Ireland’s Supreme Court has ruled that state protections for unborn babies do not extend beyond the right to life.
Sky News’ Dublin Correspondent, Darren McCaffrey, said the ruling appears to have cleared the way for the government’s planned abortion referendum in a country where artificially ending a pregnancy is illegal.
The Supreme Court’s seven judges unanimously ruled that the unborn does not have inherent constitutional rights outside the right to life in the contentious Eighth Amendment.
The amendment gives unborn children the right to life, which renders abortion illegal other than in exceptional circumstances.
Ireland’s Chief Justice Frank Clarke told the Supreme Court in Limerick: The present constitutional rights for the unborn are confined to the right to life guaranteed in article 40.3.3 (the Eighth Amendment).
In January the Irish government mooted holding a referendum to change abortion laws at the end of May – the first time in 35 years in which voters would have the opportunity to change some of the world’s strictest laws on the issue.
Irish Taoiseach Leo Varadkar said the exact wording and date could only be set after the Supreme Court judgement in today’s appeal case.
He said if voters back a change to the constitution through a referendum the Government will table legislation which would allow for unrestricted abortion in the first 12 weeks of pregnancy.
In the rest of the UK, pregnancies can be terminated up to the 24th week.
The ruling was sparked by a case in which a Nigerian man who was trying to revoke a 2008 deportation order made against him on the basis his Irish partner was pregnant at the time.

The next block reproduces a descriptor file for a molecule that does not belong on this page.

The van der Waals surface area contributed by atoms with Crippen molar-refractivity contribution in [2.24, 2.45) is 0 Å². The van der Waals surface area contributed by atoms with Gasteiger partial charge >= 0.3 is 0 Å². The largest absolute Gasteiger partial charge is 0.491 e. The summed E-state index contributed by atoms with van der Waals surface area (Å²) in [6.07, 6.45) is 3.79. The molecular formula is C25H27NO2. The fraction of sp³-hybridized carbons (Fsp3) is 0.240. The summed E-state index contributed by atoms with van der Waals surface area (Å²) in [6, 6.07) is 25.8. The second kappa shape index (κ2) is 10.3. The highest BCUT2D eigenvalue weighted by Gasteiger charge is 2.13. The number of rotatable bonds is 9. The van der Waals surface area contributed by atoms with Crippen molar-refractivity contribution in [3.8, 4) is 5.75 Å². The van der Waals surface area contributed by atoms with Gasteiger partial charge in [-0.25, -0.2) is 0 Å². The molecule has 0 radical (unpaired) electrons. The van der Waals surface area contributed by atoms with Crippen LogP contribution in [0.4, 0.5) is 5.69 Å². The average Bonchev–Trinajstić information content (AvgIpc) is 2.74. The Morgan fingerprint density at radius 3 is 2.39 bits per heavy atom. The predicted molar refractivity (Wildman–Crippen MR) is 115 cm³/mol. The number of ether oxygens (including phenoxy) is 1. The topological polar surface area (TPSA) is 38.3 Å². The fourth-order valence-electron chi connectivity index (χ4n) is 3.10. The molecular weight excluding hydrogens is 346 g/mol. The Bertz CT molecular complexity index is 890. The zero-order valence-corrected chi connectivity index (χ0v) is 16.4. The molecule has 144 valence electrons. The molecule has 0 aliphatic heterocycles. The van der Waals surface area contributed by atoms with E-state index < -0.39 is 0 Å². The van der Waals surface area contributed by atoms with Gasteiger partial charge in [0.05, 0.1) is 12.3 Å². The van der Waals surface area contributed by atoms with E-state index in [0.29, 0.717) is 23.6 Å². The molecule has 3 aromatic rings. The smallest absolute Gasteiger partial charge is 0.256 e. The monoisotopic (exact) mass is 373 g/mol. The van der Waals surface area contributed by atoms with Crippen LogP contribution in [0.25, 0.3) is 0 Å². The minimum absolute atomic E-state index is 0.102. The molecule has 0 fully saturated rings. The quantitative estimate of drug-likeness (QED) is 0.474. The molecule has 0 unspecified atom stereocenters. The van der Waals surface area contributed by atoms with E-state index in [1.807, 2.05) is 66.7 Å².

The High court found his unborn child had rights under the constitution beyond the right to life.
But the state appealed the finding and today reversed the High Court’s decision, finding the couple’s child had no constitutional rights beyond the Eighth Amendment while it was unborn.
The ruling did not change the decision to deport the man.
If the Supreme Court had found the child’s rights extended beyond the Eighth Amendment, the referendum might have needed to be broadened to take in other elements of the constitution, which could have delayed a vote.
Senator Catherine Noone, who welcomed the decision, said: Today the Supreme Court made a landmark decision.
This judgment will allow us to move forward to a May referendum on the 8th Amendment.
Ms Noone added: It is my belief that the only rights afforded to the unborn under the current constitutional status, is the right to life provided for in the Eighth Amendment and this does not extend to other areas of the constitution.
I urge us all to accept the Court’s judgment in good faith and move forward in a civilised and respectful manner, as has been the case for the most part so far.
(c) Sky News 2018: Ireland ruling paves way for abortion referendum